Land of the Falling 'Poison' Pill: Understanding Defensive Measures in Japan on Their Own Terms
NUS Centre for Asian Legal Studies Working Paper 19/02
NUS EW Barker Centre for Law & Business Working Paper 19/02
60 Pages Posted: 19 Feb 2019 Last revised: 19 Apr 2019
Date Written: February 7, 2019
Embraced by US managers in the 1980s as a lifeline in a sea of hostile takeovers, the poison pill fundamentally altered the trajectory of American corporate governance. When a hostile takeover wave seemed imminent in Japan in the mid-2000s, Japanese boards appeared to embrace this American invention with equal enthusiasm. Japan’s experience should have been a ringing endorsement for the utility of American corporate governance solutions in foreign jurisdictions – but it was not to be. Japan’s unique interpretation of the “poison pill” that was so eagerly adopted by Japanese companies in the mid- to late-2000s has turned out to be nothing like their potent American namesakes – and, in fact, the opposite of what would be expected by leading US academics who have built a cottage industry publishing on the US poison pill.
Based on hand collected empirical data, we provide the first in-depth analysis for why Japan’s “poison pill” (defensive measures) is heading towards extinction – a watershed reversal that is unexplained in the Japanese literature and has almost entirely escaped the English language literature. By drawing on our hand collected data, case studies, and Japanese jurisprudence, we illuminate the unique and untold story of how one of the most discussed mechanisms of American corporate governance has worked almost entirely differently when transplanted to Japanese soil – the importance of which is heightened as Japan is by far the largest economy in which the poison pill has been tested outside of the United States. In addition, our analysis sheds light on the unexpected importance of Japan’s recently implemented corporate governance code and stewardship code – two Western legal transplants that have garnered considerable attention in the English language literature, but which have yet to be evaluated in light of their impact on defensive measures in Japan.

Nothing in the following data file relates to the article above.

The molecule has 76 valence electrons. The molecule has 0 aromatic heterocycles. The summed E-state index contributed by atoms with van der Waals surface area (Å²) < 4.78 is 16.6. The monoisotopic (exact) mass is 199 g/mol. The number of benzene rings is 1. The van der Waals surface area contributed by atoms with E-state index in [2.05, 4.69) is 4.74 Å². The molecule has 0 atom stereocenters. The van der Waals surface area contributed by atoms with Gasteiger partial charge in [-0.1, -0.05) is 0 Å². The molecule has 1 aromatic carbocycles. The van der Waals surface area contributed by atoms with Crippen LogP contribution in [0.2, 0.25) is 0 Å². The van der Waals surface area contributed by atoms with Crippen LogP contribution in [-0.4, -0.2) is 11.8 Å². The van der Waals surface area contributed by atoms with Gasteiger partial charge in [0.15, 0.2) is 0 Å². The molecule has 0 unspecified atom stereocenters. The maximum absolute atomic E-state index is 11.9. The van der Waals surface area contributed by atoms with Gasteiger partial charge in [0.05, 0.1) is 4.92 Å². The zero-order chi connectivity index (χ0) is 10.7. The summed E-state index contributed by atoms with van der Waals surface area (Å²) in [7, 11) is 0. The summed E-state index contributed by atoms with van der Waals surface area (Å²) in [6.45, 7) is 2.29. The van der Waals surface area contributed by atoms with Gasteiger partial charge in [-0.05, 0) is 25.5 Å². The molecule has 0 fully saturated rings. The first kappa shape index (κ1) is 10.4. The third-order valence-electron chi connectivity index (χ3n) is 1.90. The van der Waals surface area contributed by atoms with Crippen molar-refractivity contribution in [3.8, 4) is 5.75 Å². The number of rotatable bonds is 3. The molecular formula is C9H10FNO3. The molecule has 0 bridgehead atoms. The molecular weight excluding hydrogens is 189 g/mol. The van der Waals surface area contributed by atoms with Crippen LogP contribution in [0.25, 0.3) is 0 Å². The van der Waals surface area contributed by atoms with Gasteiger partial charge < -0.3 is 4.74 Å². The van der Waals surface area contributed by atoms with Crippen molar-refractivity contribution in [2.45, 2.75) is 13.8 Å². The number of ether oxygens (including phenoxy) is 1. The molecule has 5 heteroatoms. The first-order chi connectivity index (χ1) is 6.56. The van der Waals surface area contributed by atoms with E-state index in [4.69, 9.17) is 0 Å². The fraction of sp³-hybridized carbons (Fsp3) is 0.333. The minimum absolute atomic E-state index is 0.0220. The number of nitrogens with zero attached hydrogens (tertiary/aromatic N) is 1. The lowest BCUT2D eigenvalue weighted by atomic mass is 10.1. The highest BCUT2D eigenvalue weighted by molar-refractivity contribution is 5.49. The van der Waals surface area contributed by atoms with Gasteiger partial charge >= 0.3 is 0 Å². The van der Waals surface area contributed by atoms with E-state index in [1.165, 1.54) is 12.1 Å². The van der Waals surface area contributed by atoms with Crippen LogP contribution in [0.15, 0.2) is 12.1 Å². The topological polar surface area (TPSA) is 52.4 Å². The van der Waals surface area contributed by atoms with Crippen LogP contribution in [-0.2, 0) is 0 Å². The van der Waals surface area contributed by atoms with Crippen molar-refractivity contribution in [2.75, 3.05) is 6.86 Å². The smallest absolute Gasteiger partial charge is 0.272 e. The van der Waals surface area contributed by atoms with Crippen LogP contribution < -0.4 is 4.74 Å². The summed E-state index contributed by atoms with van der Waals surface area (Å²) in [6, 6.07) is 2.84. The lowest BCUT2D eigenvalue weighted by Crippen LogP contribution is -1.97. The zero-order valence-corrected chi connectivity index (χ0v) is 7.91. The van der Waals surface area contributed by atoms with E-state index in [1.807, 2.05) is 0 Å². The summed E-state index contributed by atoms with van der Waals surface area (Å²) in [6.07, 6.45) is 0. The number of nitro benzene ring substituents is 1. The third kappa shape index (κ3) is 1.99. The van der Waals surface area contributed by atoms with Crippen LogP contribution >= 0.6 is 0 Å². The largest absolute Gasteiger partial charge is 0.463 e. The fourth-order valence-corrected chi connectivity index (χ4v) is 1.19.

Keywords: comparative corporate law, comparative corporate governance, Japan, hostile takeovers, poison pill, corporate governance codes, stewardship
JEL Classification: K22, G34, G30, G32, G38, M14, N25
Suggested Citation: Suggested Citation